Copyright laws teachers should be aware of
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New Copyright Laws.. is there a downside? | KEL's Blog

I believe that teaching about copyright laws is an essential component of Digital Citizenship, and agree that “..students, faculty, and other users of copyrighted materials need to perceive copyright law as just and ethical,” not ...
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This article disucssess the new copyright laws passed by the Copyright Moderization Act in 2012, that provides flexability in the use of copyrighted materials for educational use. This act follows the guidelines developed by the Ad Hoc Committee of Educational Institutions and Oraganizations on Copyright Law Revision, the Author's League of America, Inc., and the Association of American Publishers, Inc. In these guidelines, there are some specific fair use exeptions regarding copyright laws for teachers. Teachers who do not follow the guidelines specified by the above mentioned organizations, face copyright infringement liability. This was the case in Marcus v. Rowley, (9th Cir, 1983), where a teacher was found guilty of copyright infringement for copying eleven of the twenty-four items in her class learning activity package, and keeping them on file for use by her students over a three year period.

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Vikki Howard's comment, March 17, 2013 3:19 PM
Great find... I would love to know what you learned about specific changes in fair use law that will affect your teaching.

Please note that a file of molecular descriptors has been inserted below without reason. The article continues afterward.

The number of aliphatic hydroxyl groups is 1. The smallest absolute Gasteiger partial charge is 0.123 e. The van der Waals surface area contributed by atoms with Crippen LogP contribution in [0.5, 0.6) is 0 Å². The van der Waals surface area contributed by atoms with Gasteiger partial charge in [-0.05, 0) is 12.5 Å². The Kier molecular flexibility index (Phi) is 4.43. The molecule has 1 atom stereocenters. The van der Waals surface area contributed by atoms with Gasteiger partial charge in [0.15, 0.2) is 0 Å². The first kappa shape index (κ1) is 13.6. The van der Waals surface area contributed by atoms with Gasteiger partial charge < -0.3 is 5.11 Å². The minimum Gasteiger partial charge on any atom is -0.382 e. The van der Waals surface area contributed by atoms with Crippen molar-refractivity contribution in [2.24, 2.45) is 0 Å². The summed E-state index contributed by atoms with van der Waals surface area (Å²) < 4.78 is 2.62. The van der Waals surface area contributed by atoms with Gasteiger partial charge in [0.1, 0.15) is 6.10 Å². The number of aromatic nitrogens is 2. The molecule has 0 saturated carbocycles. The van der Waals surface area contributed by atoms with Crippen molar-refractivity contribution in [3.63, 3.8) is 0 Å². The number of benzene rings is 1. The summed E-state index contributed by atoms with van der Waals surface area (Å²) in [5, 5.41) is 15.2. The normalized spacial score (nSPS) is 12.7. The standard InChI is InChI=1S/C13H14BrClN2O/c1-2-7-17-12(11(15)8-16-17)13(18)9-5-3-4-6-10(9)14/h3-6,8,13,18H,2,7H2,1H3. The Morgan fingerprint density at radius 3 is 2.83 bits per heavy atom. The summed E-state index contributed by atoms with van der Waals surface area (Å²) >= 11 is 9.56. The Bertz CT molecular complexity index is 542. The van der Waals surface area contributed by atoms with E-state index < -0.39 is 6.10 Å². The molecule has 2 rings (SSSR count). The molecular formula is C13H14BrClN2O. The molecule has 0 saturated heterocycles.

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Creative Commons in our Schools

A Creative Commons presentation presented to the Learning Technologies coordinators from the Wollongong Diocese.
Rochelle Garrison's insight:

This is a slide share presentation that discusses a different type of copyright, creative commons. I had no idea there was a different type of copyright, one that provides resources that are freely accessable, and can legally be copied, modified, and reused by teachers and students. This is very important in today's classroom where information is digitalized onto the web. Creative commons gives teachers and students the proper resources to use in the classroom without having to worry about copyright infringement. This slide share describes how works liscensed as creative commons can legally be copied, performed, publically displayed, built upon, and digitally distributed. Teachers and students can use creative commons search engines to find information that can be copied and displayed legally without the fear of copyright laws. The creative commons liscense gives teachers and students greater freedom, and when using these materials they dont have to worry about copyright laws and fair use exceptions. Although the creative commons law seems fairly cut and dry, there have been instances of court cases involoving this law. In the case of GateHouse Media, Inc. v. That's Great News, where GateHouse Media sued That's Great News for distrubuting plaques with articles written by GateHouse Media to people whom the articles were written about or involved in. The reason for the suit was the fact that GateHouse Media distributed their own plaques to persons mentioned in articles they write.

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Vikki Howard's comment, March 17, 2013 3:25 PM
Perfect analysis Rochelle. You identified a relevant article and discussed the explicit principles covered --while explaining how these finding apply to educators. GateHouse is an interesting case...kind of peevish--but that is the law.
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WIPS global: US school considers copyrights of student and ...

WIPS global: US school considers copyrights of student and ... | Copyright laws teachers should be aware of | Scoop.it
It would be pictures of students, lesson plans organized by a teacher and so on. Washingtonpost.com report that school systems in the Washington region have use of copyrighted materials policies. But there are no rules in ...
Rochelle Garrison's insight: